To show that we walk the walk as we talk the talk, we need to be working to overcome the sin in our own lives through the power of Christ as we come alongside fellow sinners and help them along that same journey. James points out that all sin is the same in the sense that the eternal consequence is separation from God. Whether one lies, cheats on a spouse, commits abortion, engages in homosexual behavior, and the list goes on, the wages they’ve earned is death. Fortunately, we’re told that when we repent those sins are forgiven, all those sins.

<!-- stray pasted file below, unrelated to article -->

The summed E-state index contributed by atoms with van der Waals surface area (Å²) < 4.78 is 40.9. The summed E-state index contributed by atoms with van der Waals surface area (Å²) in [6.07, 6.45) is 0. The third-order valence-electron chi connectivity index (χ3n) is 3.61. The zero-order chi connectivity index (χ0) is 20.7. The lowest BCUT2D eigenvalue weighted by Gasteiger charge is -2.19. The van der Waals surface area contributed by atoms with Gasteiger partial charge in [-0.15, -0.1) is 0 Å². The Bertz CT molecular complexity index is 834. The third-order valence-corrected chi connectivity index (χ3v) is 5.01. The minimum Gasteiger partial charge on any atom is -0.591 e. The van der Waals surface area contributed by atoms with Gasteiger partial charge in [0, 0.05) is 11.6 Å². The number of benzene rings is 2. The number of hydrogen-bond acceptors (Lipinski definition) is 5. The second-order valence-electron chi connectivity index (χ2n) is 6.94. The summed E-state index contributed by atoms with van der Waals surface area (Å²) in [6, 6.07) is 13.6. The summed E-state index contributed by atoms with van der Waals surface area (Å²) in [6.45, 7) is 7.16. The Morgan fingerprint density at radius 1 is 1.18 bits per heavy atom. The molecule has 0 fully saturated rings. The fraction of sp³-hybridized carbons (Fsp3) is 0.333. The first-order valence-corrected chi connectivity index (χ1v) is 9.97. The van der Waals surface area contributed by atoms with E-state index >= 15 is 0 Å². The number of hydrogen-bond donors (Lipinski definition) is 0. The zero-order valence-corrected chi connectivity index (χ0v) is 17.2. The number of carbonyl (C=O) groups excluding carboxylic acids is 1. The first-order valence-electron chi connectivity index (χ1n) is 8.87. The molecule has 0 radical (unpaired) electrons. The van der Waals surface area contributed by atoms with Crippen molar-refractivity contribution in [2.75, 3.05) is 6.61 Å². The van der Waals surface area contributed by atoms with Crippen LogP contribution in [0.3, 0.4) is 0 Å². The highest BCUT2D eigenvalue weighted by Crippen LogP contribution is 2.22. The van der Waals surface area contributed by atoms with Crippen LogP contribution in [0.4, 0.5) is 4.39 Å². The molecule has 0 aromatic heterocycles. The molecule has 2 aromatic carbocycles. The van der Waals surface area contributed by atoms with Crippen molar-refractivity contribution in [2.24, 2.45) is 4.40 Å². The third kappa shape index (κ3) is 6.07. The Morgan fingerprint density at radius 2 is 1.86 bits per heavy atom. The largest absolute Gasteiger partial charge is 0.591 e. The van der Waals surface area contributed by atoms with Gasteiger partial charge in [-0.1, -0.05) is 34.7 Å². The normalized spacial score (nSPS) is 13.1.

I like what James has to say in verse 12, “So speak and so act as those who are to be judged under the law of liberty.” Our talk and our walk must line up. Does the world see a judgmental Christian or do they see a fellow sinner coming alongside them so we can help each other out. Because there is sin, there must be judgment. Because God loves us, he sent Jesus to pay our price, so there must be mercy.